Friday, July 27, 2012

The Amazing Google Car vs. Scandal-Plagued High-Speed Rail

I recently took a ride in Google’s experimental driverless car. An engineer drove us to a certain spot, then took his hands off the wheel, his feet off the pedals, and flipped a switch. From there, the car drove along a pre-programmed route completely on its own based on radar, GPS, and other data. This incredible vehicle navigated complicated intersections and four-way stop signs without a hitch. It stopped for pedestrians and avoided parked cars on narrow streets while stunned onlookers snapped pictures. According to the engineers, this technology, which they hope to put on the market in the next few years, could significantly reduce road accidents, allow more cars onto the existing road infrastructure, and shorten travel times.

This breakthrough innovation is a testament to the ingenuity of American business. It stands in stark contrast to government planners who have an inexplicable, romantic attachment to trains. Take California’s extravagant high-speed rail project, whose initial cost estimate has already doubled to $68 billion, while many observers forecast a final cost as high as $100 billion. Recall that “green energy” enthusiasts championed China’s high-speed rail system as a model for our own – until a horrific high-speed rail crash in eastern China killed around forty people. That followed a slew of safety scandals and audits that revealed widespread corruption in China’s high-speed rail project. We don’t hear so much about the glories of Chinese railways anymore, but California’s high-speed rail boosters march blindly forward, oblivious to the fact that the state can’t afford it.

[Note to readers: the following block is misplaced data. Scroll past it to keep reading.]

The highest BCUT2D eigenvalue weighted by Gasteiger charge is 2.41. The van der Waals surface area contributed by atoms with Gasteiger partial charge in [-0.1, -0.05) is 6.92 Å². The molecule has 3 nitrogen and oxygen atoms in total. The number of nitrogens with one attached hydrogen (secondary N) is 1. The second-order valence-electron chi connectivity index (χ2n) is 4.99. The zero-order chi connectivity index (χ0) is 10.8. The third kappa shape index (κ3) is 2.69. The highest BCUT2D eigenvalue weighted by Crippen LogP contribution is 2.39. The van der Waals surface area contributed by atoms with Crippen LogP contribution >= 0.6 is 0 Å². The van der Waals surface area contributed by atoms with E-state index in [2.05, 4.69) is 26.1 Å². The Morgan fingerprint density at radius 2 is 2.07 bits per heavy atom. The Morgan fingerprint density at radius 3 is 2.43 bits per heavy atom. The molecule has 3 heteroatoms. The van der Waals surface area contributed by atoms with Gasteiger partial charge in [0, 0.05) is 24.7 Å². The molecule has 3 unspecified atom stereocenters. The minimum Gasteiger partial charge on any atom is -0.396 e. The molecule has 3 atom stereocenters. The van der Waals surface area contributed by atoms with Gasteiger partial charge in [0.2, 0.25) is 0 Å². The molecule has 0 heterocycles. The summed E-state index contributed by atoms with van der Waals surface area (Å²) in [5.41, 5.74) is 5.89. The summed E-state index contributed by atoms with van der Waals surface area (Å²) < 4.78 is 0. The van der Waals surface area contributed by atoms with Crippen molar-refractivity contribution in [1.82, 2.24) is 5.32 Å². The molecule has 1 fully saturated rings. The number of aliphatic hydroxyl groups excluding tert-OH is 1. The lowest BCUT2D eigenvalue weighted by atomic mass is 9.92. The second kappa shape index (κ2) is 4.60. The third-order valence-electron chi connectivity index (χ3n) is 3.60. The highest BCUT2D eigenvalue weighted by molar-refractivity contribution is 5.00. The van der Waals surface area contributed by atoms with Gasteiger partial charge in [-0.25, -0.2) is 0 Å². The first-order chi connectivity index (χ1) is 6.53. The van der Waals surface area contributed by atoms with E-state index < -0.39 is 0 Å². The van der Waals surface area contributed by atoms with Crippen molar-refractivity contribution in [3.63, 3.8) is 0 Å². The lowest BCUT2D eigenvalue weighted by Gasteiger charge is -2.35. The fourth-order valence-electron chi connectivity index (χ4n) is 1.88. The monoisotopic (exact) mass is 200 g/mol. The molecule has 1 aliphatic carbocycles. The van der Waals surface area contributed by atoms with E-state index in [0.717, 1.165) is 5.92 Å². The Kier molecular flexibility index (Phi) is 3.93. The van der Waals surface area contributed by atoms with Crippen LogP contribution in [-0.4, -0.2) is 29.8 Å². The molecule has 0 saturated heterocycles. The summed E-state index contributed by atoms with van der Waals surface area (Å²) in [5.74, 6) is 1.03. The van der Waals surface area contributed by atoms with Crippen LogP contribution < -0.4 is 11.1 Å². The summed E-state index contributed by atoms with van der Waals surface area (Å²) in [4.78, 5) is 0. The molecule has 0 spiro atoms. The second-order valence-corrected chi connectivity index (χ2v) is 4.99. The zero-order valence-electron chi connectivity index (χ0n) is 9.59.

There’s a clear choice here between two visions: investing tens of billions of dollars we don’t have in a train project whose principal model is mired in scandal, corruption, and death, or asking the government to simply get out of the way and let the creative genius of the private sector blaze a trail into the future.

Wednesday, July 11, 2012

Amid High Unemployment, Team Obama Brags About Government-Created Jobs

Two days ago, the Department of the Interior (DOI) released a report on the “economic contributions” it supposedly made to the nation last year. In an accompanying press release, the department claims it “contributed $18.75 billion to California’s economy in 2011 and supported 117,170 jobs.”

Sadly, $19 billion apparently isn’t enough money to secure a steady water supply for Central Valley farmers. Somehow, deliberately starving Californians of water didn’t make it into the DOI’s press release.

Mind you, the Department’s magnanimous “contribution” to California is just a drop in its giant bucket of government benevolence. Nationwide, the DOI says it “contributed $385 billion to the U.S. economy and supported more than 2 million jobs in 2011.”

Let’s pretend for a minute that the DOI did indeed “support” – whatever that means – more than 2 million jobs last year. This needs to be balanced against all the jobs suppressed by the Obama administration’s self-defeating energy policies. How many potential jobs were lost due to President Obama’s rejection of the Keystone XL pipeline, his continued ban on energy drilling off the California coast and elsewhere, and his crusade to “bankrupt” – in his words – any company that builds a new coal plant?

This is not to mention the doomed jobs that won a last-minute reprieve when Congress rejected Obama’s cap-and-trade scheme – which may still be replaced by equally destructive EPA limits on greenhouse gas emissions from power plants.

And don’t forget about future job losses caused by Obama’s tax policies, including the huge ObamaCare taxes as well as his current drive to raise taxes on Americans making over $200,000, which would crush many small businesses.

Ironically, the smiley-faced DOI report was published just after we learned that U.S. unemployment topped 8 percent for the 41st straight month. It’s hard to believe the economy could be doing this badly when the DOI acts, in its own account, as a miraculous job-creating machine.